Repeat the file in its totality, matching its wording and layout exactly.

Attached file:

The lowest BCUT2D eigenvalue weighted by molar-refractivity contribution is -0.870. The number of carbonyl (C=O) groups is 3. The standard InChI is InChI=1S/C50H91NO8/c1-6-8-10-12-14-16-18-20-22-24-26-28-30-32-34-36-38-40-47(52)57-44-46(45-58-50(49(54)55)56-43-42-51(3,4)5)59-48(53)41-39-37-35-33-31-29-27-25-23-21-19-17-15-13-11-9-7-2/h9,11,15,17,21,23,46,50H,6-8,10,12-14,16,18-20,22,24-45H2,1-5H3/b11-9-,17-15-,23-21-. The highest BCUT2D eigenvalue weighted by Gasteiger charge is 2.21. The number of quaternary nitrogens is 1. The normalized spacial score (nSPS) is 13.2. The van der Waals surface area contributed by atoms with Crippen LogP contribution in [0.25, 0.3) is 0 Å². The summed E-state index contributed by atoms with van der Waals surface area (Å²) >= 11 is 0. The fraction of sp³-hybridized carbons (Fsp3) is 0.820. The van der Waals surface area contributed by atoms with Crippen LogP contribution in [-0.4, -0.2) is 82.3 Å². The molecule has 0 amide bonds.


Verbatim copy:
The lowest BCUT2D eigenvalue weighted by molar-refractivity contribution is -0.870. The number of carbonyl (C=O) groups is 3. The standard InChI is InChI=1S/C50H91NO8/c1-6-8-10-12-14-16-18-20-22-24-26-28-30-32-34-36-38-40-47(52)57-44-46(45-58-50(49(54)55)56-43-42-51(3,4)5)59-48(53)41-39-37-35-33-31-29-27-25-23-21-19-17-15-13-11-9-7-2/h9,11,15,17,21,23,46,50H,6-8,10,12-14,16,18-20,22,24-45H2,1-5H3/b11-9-,17-15-,23-21-. The highest BCUT2D eigenvalue weighted by Gasteiger charge is 2.21. The number of quaternary nitrogens is 1. The normalized spacial score (nSPS) is 13.2. The van der Waals surface area contributed by atoms with Crippen LogP contribution in [0.25, 0.3) is 0 Å². The summed E-state index contributed by atoms with van der Waals surface area (Å²) >= 11 is 0. The fraction of sp³-hybridized carbons (Fsp3) is 0.820. The van der Waals surface area contributed by atoms with Crippen LogP contribution in [-0.4, -0.2) is 82.3 Å². The molecule has 0 amide bonds.